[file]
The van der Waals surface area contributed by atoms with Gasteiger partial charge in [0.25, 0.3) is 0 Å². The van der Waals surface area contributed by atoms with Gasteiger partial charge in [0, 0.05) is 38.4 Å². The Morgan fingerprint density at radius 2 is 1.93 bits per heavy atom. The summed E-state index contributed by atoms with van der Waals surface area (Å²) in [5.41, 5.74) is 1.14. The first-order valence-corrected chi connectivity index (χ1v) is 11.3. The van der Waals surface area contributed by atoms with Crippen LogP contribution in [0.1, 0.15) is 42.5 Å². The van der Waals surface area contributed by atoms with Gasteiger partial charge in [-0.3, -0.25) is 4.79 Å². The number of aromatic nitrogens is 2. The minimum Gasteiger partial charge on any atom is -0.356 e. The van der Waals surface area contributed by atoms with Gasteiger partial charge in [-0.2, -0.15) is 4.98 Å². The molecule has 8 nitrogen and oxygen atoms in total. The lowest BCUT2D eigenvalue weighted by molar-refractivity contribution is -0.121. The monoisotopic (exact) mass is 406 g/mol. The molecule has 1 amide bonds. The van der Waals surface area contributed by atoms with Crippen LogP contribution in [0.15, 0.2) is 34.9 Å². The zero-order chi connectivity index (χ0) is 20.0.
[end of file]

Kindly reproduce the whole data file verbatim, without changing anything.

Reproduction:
The van der Waals surface area contributed by atoms with Gasteiger partial charge in [0.25, 0.3) is 0 Å². The van der Waals surface area contributed by atoms with Gasteiger partial charge in [0, 0.05) is 38.4 Å². The Morgan fingerprint density at radius 2 is 1.93 bits per heavy atom. The summed E-state index contributed by atoms with van der Waals surface area (Å²) in [5.41, 5.74) is 1.14. The first-order valence-corrected chi connectivity index (χ1v) is 11.3. The van der Waals surface area contributed by atoms with Crippen LogP contribution in [0.1, 0.15) is 42.5 Å². The van der Waals surface area contributed by atoms with Gasteiger partial charge in [-0.3, -0.25) is 4.79 Å². The number of aromatic nitrogens is 2. The minimum Gasteiger partial charge on any atom is -0.356 e. The van der Waals surface area contributed by atoms with Gasteiger partial charge in [-0.2, -0.15) is 4.98 Å². The molecule has 8 nitrogen and oxygen atoms in total. The lowest BCUT2D eigenvalue weighted by molar-refractivity contribution is -0.121. The monoisotopic (exact) mass is 406 g/mol. The molecule has 1 amide bonds. The van der Waals surface area contributed by atoms with Crippen LogP contribution in [0.15, 0.2) is 34.9 Å². The zero-order chi connectivity index (χ0) is 20.0.